3MF Project: What’s In A GIF – Animation and Transparency
What’s In A GIF – Animation and Transparency
Project: What’s In A GIF – Animation and Transparency
In addition to being able to store simple image data like some old bmp file, GIF files (specifically GIF89a files) allow for some special features. Tricks such as transparency and animation can be accomplished with the help of the Graphics Control Extension block. Here’s a sample of what this block looks like:
I’ll show you how to manipulate the bytes in this block to achieve these special effects.
Cartoons are created by animators who draw a bunch of pictures, each slightly different from the one before, which, when rapidly shown one after the other, give the illusion of motion. Animation in GIF images is achieved in much the same way. Multiple images may be stored in the same file and you can tell the computer how much time to wait before showing the next image. Let’s walk though the parts that make up this simple traffic light animation.
47 49 46 38 39 61 0B 00 1D 00 A2 05 00 FF 00 00 00 FF 00 FF FF 00 8E 8E 8E 00 00 00 FF FF FF 00 00 00 00 00 00 21 FF 0B 4E 45 54 53 43 41 50 45 32 2E 30 03 01 00 00 00 21 F9 04 04 64 00 00 00 2C 00 00 00 00 0B 00 1D 00 00 03 30 48 BA DC DE 23 BE 48 21 AD EB 62 A5 25 D3 93 F7 8C E4 27 9A 1B D7 A1 17 9B 1E A0 F3 96 34 13 DC CF AD 37 7A 6F F7 B8 05 30 28 F4 39 76 B5 64 02 00 21 F9 04 04 32 00 00 00 2C 02 00 0B 00 07 00 10 00 00 03 19 78 27 AC CB 0D CA 49 E1 B3 0A BB CD F7 F8 CE 27 1E 62 69 9E A3 19 82 47 02 00 21 F9 04 04 64 00 00 00 2C 02 00 02 00 07 00 10 00 00 03 19 78 07 AC CB 0D CA 49 E1 B3 0A BB CD F7 F8 CE 27 1E 62 69 9E A3 19 82 45 02 00 3B
This file is similar to the ones we’ve previously encountered. The bytes start out with the GIF header. Next we have a logical screen descriptor which tells us that our image is 11px by 29 px and will have a global color table with 8 colors in it (of which we only really need 5). Immediately after, follows the global color table which tells us what those colors are (0=red, 1=green, 2=yellow, 3=light grey, 4=black, 5=white, 6=black [not used], 7=black [not used] ).
Next we encounter an application extension block. This is this block that causes our animation to repeat rather than play once and stop. The first three bytes tell us we are looking at (1) an extension block (2) of type “application” which is followed by (3) 11 bytes of fixed length data. These 11 bytes contain the ASCII character codes for “NETSCAPE2.0”. Then begins the actual “application data” which is contained in sub-blocks. There are two values that are stored in these sub-blocks. The first value is always the byte 01. Then we have a value in the unsigned (lo-hi byte) format that says how many times the animation should repeat. You can see that our sample image has a value of 0; this means the animation should loop forever. These three bytes are preceded by the 03 that lets the decoder know that three bytes of data follow, and they are terminated by 00, the block terminator.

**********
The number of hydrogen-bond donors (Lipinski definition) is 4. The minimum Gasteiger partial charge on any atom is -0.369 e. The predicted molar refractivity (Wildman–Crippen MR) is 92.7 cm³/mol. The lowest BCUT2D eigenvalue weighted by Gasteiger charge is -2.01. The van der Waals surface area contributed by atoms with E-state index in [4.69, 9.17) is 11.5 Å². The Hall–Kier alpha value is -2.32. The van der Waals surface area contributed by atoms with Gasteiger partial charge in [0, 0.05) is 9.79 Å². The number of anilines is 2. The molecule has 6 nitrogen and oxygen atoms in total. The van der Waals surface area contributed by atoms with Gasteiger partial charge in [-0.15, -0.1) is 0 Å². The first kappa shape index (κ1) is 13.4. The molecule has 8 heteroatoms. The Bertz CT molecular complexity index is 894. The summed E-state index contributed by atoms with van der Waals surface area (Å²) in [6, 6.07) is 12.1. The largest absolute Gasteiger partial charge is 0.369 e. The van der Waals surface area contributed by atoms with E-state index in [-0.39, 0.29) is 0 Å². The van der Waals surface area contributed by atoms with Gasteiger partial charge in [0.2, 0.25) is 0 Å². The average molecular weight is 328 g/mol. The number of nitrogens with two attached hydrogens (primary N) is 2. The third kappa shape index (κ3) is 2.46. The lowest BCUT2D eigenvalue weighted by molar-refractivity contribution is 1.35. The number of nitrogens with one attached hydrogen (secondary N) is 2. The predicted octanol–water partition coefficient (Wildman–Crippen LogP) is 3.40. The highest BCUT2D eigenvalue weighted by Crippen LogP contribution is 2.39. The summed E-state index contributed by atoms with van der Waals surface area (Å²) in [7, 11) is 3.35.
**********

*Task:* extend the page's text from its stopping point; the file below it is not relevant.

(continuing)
This very basic animation is essentially made up of three different “scenes”. The first is the one with the green light lit, the second with the yellow, and the last with the red. You should be able to see three separate chunks of image data in the bytes above.
The first chunk begins immediately after the application extension block. It is there we encounter our first graphic control extension. As with all extensions, it begins with 21. Next, the type specific label for the graphic control type of extension is F9. Next we see the byte size of the data in the block; this should always be 04. The first of these four data blocks is a packed field.
The packed field stores three values. The first three (highest) bits are “reserved for future use” so those have been left as zeros. The next three bits indicate the disposal method. The disposal method specifies what happens to the current image data when you move onto the next. We have three bits which means we can represent a number between 0 and 7. Our sample animated image has a value of 1 which tells the decoder to leave the image in place and draw the next image on top of it. A value of 2 would have meant that the canvas should be restored to the background color (as indicated by the logical screen descriptor). A value of 3 is defined to mean that the decoder should restore the canvas to its previous state before the current image was drawn. I don’t believe that this value is widely supported but haven’t had the chance to test it out. The behavior for values 4-7 are yet to be defined. If this image were not animated, these bits would have been set to 0 which indicates that do not wish to specify a disposal method. The seventh bit in they byte is the user input flag. When set to 1, that means that the decoder will wait for some sort of “input” from the person viewing the image before moving on to the next scene. I’m guessing it’s highly unlikeley that you will encounter any other value that 0 for this bit. The final bit is the transparency flag. We will go into more detail about transparency in the next section. Since this image isn’t using any transparency, we see this bit has been left at 0.